by Tari Prinster. Excerpt from ‘Yoga for Cancer: A Guide to Managing Side Effects, Boosting Immunity, and Improving Recovery for Cancer Survivors’. Purchase your copy today.
What defines a strong body? Is it having sexy, toned muscles, or is it the ability to walk to your 8th floor apartment carrying 30 lbs. of groceries? Some people choose to build a strong body with weightlifting and cardiovascular exercise in the gym, but not with yoga. The physics of strength building is based on the same principle of creating resistance, regardless of where one pursues it. The difference between going to the gym and doing y4c yoga is the difference between using weights and using your own body.
Cancer treatments like chemotherapy and radiation weaken the body in the act of eliminating cancer as a life-threatening disease. These treatments attack fast-growing cells, but healthy cells, such as bone cells, muscle cells, and the cells of most organs, are affected. Additionally, during active treatment, people face fatigue that makes normal activity challenging and contributes to further muscle atrophy.
Many methods of building strength exist from weightlifting to vigorous walking to running. For a cancer patient and survivor, safety is a primary concern and yoga can build strength in a gentle and effective way. For example, yoga uses a person’s body weight as resistance unlike weightlifting. The y4c method eases the body into positions or using support systems, like yoga props, enabling people to build strength over time and without harmful pressure on a weakened skeleton.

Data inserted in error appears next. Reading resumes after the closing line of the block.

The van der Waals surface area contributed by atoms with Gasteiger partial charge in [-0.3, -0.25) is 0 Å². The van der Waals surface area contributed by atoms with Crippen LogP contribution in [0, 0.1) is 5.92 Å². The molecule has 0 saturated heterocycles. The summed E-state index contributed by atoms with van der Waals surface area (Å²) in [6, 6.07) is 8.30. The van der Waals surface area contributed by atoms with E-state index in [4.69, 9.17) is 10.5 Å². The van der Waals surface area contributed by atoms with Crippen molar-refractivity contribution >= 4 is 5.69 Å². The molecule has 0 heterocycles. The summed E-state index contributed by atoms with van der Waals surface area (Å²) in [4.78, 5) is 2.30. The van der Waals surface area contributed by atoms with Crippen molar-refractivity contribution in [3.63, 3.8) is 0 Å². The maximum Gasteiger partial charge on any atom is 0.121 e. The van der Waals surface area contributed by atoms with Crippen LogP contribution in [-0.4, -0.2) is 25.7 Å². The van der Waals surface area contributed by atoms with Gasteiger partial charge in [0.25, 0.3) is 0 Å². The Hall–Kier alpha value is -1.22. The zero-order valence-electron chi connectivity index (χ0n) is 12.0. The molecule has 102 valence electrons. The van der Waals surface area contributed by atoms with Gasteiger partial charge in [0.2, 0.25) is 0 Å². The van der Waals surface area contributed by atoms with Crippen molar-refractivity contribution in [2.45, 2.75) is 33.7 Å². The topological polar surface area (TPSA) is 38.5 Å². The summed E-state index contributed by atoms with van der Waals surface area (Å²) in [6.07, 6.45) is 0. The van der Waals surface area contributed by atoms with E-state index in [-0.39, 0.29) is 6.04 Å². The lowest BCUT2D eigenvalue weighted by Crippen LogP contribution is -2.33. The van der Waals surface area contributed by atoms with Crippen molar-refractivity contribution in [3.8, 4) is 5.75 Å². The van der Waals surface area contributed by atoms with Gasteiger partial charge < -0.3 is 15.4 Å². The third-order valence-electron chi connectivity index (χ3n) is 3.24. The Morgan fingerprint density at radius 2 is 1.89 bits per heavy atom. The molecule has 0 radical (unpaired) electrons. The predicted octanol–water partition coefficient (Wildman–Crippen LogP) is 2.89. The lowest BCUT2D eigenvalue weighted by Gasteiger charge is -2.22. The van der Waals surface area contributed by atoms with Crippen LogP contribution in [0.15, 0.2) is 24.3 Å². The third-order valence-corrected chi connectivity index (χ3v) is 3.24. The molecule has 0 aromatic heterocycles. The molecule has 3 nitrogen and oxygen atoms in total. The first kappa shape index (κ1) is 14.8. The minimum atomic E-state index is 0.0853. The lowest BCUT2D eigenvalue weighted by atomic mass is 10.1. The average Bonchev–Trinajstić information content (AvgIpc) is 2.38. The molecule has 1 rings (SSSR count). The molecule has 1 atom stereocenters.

Bone Strengthening. Individually, bones are rigid organs; linked together, they form the skeleton, our internal support structure. Bone is living tissue made of calcium and collagens, and it is constantly changing—just like all body parts. New bone cells are always replacing old ones. There are two proteins in bone cells that are responsible for maintaining proper bones and density known as osteoblasts (which build bone) and osteoclasts (which diminish bone). As we get older, this balance gets disturbed and having thin, weak bones is considered an inevitable part of aging—especially in menopausal women. An overlooked side-effect of cancer treatments is the thinning of bones, which happens because the balance of these proteins is disturbed, much like they are in the elderly. Remember that chemotherapy is designed to interrupt the activity of cells that build. It targets osteoblasts in much the same way it targets cancer cells.